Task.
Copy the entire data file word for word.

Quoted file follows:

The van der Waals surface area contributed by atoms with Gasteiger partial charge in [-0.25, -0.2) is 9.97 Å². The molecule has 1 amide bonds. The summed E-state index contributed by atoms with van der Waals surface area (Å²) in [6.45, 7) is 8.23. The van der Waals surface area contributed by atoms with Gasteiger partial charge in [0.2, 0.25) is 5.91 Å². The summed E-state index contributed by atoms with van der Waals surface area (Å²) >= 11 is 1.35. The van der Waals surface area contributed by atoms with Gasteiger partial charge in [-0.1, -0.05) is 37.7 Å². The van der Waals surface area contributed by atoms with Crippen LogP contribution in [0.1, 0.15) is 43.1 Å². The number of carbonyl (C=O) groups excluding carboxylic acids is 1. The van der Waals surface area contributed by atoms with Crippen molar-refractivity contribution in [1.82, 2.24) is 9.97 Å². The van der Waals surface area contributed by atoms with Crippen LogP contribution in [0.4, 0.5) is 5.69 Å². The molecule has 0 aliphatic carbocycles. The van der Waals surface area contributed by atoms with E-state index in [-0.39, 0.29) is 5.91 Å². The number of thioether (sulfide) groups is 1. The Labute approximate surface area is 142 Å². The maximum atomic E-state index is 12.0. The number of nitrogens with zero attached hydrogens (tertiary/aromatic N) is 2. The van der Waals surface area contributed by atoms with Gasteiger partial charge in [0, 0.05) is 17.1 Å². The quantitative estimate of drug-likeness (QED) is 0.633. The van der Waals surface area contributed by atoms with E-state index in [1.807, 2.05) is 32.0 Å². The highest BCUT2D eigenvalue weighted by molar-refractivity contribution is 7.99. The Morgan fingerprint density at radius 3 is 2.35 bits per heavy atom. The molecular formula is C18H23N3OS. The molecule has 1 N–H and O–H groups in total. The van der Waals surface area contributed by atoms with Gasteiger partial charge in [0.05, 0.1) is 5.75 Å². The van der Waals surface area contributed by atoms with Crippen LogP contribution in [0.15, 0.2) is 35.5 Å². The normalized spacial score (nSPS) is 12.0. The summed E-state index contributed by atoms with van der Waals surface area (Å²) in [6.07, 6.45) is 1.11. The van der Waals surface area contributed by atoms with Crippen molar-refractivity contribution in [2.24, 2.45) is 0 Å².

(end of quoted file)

The van der Waals surface area contributed by atoms with Gasteiger partial charge in [-0.25, -0.2) is 9.97 Å². The molecule has 1 amide bonds. The summed E-state index contributed by atoms with van der Waals surface area (Å²) in [6.45, 7) is 8.23. The van der Waals surface area contributed by atoms with Gasteiger partial charge in [0.2, 0.25) is 5.91 Å². The summed E-state index contributed by atoms with van der Waals surface area (Å²) >= 11 is 1.35. The van der Waals surface area contributed by atoms with Gasteiger partial charge in [-0.1, -0.05) is 37.7 Å². The van der Waals surface area contributed by atoms with Crippen LogP contribution in [0.1, 0.15) is 43.1 Å². The number of carbonyl (C=O) groups excluding carboxylic acids is 1. The van der Waals surface area contributed by atoms with Crippen molar-refractivity contribution in [1.82, 2.24) is 9.97 Å². The van der Waals surface area contributed by atoms with Crippen LogP contribution in [0.4, 0.5) is 5.69 Å². The molecule has 0 aliphatic carbocycles. The van der Waals surface area contributed by atoms with E-state index in [-0.39, 0.29) is 5.91 Å². The number of thioether (sulfide) groups is 1. The Labute approximate surface area is 142 Å². The maximum atomic E-state index is 12.0. The number of nitrogens with zero attached hydrogens (tertiary/aromatic N) is 2. The van der Waals surface area contributed by atoms with Gasteiger partial charge in [0, 0.05) is 17.1 Å². The quantitative estimate of drug-likeness (QED) is 0.633. The van der Waals surface area contributed by atoms with E-state index in [1.807, 2.05) is 32.0 Å². The highest BCUT2D eigenvalue weighted by molar-refractivity contribution is 7.99. The Morgan fingerprint density at radius 3 is 2.35 bits per heavy atom. The molecular formula is C18H23N3OS. The molecule has 1 N–H and O–H groups in total. The van der Waals surface area contributed by atoms with Gasteiger partial charge in [0.05, 0.1) is 5.75 Å². The van der Waals surface area contributed by atoms with Crippen LogP contribution in [0.15, 0.2) is 35.5 Å². The normalized spacial score (nSPS) is 12.0. The summed E-state index contributed by atoms with van der Waals surface area (Å²) in [6.07, 6.45) is 1.11. The van der Waals surface area contributed by atoms with Crippen molar-refractivity contribution in [2.24, 2.45) is 0 Å².